5 Themes for Ash Wednesday

February 1st, 2011

Every year on the Wednesday six and-a-half weeks before Easter Day, the church, the body of Christ, once again sets off on its Lenten journey. While we know that the cross, and ultimately resurrection, are our destination, we do not know what experiences and insights will meet us on our journey.

Preaching and worship for Ash Wednesday should generally be centered on five themes:

  • Ash Wednesday is the invitation into a lengthy preparation for our Lenten journey. You might reflect on all of the ways that we prepare for a journey or prepare for an important change in our life such as a wedding or the birth of a baby.
  • Unlike those joyful celebrations, we are preparing ourselves for repentance. This is a time to identify the ways that we have turned away from God, repent of those, and return. It is also a time to remind the congregation that our confession and repentance is grounded in God’s love and mercy. We do not repent so that God will love us but rather because God loves us.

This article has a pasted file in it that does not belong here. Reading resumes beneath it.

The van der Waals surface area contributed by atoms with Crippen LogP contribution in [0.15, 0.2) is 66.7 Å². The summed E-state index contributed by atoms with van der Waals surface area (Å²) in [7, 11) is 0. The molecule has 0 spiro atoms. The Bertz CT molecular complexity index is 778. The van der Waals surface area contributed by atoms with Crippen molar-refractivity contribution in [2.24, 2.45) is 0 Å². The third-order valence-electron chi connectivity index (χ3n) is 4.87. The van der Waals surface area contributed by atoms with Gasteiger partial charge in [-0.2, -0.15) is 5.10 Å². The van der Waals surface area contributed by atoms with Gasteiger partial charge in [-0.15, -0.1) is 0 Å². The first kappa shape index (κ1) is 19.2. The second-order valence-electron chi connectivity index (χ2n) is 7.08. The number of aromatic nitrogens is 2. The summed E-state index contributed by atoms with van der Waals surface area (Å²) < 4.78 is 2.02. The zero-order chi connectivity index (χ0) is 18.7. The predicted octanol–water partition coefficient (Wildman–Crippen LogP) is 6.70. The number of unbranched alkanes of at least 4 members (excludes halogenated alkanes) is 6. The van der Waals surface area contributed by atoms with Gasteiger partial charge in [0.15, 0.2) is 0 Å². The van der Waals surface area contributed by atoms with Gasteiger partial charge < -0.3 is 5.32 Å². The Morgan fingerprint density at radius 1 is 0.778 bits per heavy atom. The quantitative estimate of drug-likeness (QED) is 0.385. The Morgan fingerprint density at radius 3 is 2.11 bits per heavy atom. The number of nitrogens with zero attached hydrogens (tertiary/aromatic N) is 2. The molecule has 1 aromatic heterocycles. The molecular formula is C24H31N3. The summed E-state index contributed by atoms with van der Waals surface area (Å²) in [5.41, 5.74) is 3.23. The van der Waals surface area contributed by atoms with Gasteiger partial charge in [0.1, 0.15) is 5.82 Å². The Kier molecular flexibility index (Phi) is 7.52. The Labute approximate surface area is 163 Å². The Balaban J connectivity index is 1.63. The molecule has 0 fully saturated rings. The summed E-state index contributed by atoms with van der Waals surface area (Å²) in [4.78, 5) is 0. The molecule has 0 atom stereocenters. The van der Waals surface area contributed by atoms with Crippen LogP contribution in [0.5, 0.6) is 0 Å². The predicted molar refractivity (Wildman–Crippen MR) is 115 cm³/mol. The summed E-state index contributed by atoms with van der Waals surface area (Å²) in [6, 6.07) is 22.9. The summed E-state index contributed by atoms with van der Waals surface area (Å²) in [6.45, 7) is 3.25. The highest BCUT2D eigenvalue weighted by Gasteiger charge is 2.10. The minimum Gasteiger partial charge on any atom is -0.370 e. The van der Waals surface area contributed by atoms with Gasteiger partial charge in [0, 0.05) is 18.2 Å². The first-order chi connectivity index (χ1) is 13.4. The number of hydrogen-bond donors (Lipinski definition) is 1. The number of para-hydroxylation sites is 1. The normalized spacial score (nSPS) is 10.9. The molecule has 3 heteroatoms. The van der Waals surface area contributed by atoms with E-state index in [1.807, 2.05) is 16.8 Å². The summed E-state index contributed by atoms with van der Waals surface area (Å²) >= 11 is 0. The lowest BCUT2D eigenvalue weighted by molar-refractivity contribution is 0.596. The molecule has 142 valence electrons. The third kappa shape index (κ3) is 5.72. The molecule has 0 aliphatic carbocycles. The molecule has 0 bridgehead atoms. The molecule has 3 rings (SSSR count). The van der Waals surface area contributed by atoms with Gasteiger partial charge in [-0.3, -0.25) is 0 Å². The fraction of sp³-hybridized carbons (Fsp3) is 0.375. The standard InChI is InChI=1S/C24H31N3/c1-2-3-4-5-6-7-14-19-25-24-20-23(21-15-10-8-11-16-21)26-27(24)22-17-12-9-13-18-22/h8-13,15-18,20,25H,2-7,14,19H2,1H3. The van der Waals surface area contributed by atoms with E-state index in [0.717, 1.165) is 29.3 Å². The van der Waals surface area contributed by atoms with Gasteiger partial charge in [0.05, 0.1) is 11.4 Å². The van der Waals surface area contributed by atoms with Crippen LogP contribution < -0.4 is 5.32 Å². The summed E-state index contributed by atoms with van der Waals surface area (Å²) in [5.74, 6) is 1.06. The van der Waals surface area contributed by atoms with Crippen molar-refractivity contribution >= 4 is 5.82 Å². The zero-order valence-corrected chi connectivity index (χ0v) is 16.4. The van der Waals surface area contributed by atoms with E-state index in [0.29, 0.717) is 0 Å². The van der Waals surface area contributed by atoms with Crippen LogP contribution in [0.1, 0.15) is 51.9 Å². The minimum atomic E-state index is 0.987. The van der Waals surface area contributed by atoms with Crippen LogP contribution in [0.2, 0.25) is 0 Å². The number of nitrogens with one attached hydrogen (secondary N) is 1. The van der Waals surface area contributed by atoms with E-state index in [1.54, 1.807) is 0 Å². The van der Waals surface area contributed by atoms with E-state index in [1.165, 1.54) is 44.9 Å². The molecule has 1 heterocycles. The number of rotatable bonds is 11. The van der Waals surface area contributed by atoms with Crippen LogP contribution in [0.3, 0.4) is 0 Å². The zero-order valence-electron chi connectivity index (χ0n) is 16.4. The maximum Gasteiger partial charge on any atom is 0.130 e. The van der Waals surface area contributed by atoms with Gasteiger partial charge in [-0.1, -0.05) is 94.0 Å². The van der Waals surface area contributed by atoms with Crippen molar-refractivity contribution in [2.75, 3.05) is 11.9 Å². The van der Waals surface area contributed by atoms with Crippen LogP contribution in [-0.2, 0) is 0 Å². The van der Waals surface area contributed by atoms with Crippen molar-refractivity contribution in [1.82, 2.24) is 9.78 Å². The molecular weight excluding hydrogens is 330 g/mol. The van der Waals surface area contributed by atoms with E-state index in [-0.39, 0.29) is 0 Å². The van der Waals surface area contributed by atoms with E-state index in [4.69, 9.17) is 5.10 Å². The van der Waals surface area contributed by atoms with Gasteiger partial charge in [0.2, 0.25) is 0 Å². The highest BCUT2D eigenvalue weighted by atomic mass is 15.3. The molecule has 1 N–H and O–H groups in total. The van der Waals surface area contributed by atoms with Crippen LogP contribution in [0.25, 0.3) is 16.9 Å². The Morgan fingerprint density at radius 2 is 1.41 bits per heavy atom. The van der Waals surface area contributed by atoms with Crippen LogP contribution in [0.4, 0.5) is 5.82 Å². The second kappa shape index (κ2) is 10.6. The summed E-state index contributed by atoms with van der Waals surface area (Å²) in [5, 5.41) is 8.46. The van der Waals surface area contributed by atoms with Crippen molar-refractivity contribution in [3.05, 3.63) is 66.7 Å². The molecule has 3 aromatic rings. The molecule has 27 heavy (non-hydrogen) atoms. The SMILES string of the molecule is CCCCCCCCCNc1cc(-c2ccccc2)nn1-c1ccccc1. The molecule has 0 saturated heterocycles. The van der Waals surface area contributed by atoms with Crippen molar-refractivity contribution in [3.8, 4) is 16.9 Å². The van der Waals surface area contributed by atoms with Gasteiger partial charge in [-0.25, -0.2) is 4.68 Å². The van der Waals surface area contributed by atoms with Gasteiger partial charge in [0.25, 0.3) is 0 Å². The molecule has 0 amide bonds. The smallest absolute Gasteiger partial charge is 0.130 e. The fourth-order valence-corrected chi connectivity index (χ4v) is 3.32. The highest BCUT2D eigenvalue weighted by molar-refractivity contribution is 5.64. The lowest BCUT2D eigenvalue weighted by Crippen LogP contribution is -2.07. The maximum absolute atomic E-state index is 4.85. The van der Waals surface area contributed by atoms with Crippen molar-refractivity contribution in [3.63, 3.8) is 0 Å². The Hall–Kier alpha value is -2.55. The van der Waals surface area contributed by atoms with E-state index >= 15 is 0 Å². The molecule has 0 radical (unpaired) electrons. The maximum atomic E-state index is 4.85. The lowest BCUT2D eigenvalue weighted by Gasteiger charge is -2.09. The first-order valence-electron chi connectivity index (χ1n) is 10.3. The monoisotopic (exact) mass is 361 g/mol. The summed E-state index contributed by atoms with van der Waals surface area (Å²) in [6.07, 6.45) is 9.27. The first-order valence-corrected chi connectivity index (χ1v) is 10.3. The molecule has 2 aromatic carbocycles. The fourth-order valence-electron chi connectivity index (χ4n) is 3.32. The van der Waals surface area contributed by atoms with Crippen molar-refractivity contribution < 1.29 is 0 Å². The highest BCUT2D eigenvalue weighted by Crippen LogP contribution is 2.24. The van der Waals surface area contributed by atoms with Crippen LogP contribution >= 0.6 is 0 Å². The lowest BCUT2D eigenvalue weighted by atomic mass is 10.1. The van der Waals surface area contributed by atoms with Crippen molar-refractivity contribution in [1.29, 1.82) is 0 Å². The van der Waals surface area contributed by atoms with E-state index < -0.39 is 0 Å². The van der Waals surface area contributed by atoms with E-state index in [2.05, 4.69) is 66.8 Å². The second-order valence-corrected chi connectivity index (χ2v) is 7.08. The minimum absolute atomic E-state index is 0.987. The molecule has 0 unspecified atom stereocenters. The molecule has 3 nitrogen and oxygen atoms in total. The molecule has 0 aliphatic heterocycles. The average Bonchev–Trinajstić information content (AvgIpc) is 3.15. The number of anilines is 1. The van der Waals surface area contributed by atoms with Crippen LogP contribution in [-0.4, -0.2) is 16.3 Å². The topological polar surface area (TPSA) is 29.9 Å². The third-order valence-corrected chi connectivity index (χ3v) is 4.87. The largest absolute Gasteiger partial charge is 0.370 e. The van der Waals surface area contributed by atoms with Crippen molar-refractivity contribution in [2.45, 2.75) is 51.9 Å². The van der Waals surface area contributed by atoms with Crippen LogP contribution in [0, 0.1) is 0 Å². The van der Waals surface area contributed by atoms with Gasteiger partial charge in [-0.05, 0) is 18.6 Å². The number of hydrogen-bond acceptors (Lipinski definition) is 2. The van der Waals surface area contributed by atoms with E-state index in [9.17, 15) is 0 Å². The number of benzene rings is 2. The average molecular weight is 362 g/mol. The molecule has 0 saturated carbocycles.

• Reconciliation between God and the people of God is, therefore, an important theme of the Ash Wednesday service. How do we come together with God? How do we come together with friend and family and stranger alike?
  • Fasting is another important theme of Ash Wednesday. Fasting reminds us that we are not passive, helpless individuals at the mercy of the world around us. We are able to, with God’s help, take control of our lives and reject those things that hurt and harm.
  • Ultimately, Ash Wednesday reminds us of our mortality. We are all on a journey that will end with our death—we are indeed ashes, and, one day, we will return to the earth from which we were formed. But we also declare that this is not the end but only the beginning of a journey that will last through eternity.

What are some creative ways pastors and church leaders can share these themes as the Christian community begins its observation of Lent?

adapted from: Just in Time! Lenten Services, by Lucy Lind Hogan Copyright©2009 by Abingdon Press. Used with permission.

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